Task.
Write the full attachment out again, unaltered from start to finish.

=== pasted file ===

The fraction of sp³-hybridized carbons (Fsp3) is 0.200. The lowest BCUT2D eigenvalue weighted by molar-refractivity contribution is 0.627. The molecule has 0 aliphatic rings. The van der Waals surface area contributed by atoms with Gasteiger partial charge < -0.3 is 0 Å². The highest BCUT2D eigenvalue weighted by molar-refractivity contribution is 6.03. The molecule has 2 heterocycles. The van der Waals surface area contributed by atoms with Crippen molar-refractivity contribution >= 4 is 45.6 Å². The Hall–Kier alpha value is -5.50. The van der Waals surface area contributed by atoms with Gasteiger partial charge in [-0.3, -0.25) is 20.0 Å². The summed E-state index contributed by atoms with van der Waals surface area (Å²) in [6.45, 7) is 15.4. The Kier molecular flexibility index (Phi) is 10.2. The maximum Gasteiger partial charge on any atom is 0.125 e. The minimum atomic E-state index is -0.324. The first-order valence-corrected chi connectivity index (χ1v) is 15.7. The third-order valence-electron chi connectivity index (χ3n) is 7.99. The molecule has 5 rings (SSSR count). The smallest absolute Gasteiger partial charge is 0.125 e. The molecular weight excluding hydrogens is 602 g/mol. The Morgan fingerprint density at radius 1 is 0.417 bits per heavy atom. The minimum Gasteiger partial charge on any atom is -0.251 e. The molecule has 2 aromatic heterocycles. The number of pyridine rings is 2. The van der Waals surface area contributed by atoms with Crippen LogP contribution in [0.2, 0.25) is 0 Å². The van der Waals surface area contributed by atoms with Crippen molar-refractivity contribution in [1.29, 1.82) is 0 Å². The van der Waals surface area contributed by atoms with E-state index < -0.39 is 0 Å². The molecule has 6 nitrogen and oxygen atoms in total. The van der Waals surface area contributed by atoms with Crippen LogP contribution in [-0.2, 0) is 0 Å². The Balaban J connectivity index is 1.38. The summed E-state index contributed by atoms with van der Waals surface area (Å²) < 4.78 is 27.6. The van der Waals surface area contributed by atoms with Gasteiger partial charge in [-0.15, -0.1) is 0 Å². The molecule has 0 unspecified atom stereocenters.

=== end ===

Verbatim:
The fraction of sp³-hybridized carbons (Fsp3) is 0.200. The lowest BCUT2D eigenvalue weighted by molar-refractivity contribution is 0.627. The molecule has 0 aliphatic rings. The van der Waals surface area contributed by atoms with Gasteiger partial charge < -0.3 is 0 Å². The highest BCUT2D eigenvalue weighted by molar-refractivity contribution is 6.03. The molecule has 2 heterocycles. The van der Waals surface area contributed by atoms with Crippen molar-refractivity contribution >= 4 is 45.6 Å². The Hall–Kier alpha value is -5.50. The van der Waals surface area contributed by atoms with Gasteiger partial charge in [-0.3, -0.25) is 20.0 Å². The summed E-state index contributed by atoms with van der Waals surface area (Å²) in [6.45, 7) is 15.4. The Kier molecular flexibility index (Phi) is 10.2. The maximum Gasteiger partial charge on any atom is 0.125 e. The minimum atomic E-state index is -0.324. The first-order valence-corrected chi connectivity index (χ1v) is 15.7. The third-order valence-electron chi connectivity index (χ3n) is 7.99. The molecule has 5 rings (SSSR count). The smallest absolute Gasteiger partial charge is 0.125 e. The molecular weight excluding hydrogens is 602 g/mol. The Morgan fingerprint density at radius 1 is 0.417 bits per heavy atom. The minimum Gasteiger partial charge on any atom is -0.251 e. The molecule has 2 aromatic heterocycles. The number of pyridine rings is 2. The van der Waals surface area contributed by atoms with Crippen LogP contribution in [0.2, 0.25) is 0 Å². The van der Waals surface area contributed by atoms with Crippen molar-refractivity contribution in [1.29, 1.82) is 0 Å². The van der Waals surface area contributed by atoms with E-state index < -0.39 is 0 Å². The molecule has 6 nitrogen and oxygen atoms in total. The van der Waals surface area contributed by atoms with Crippen LogP contribution in [-0.2, 0) is 0 Å². The Balaban J connectivity index is 1.38. The summed E-state index contributed by atoms with van der Waals surface area (Å²) < 4.78 is 27.6. The van der Waals surface area contributed by atoms with Gasteiger partial charge in [-0.15, -0.1) is 0 Å². The molecule has 0 unspecified atom stereocenters.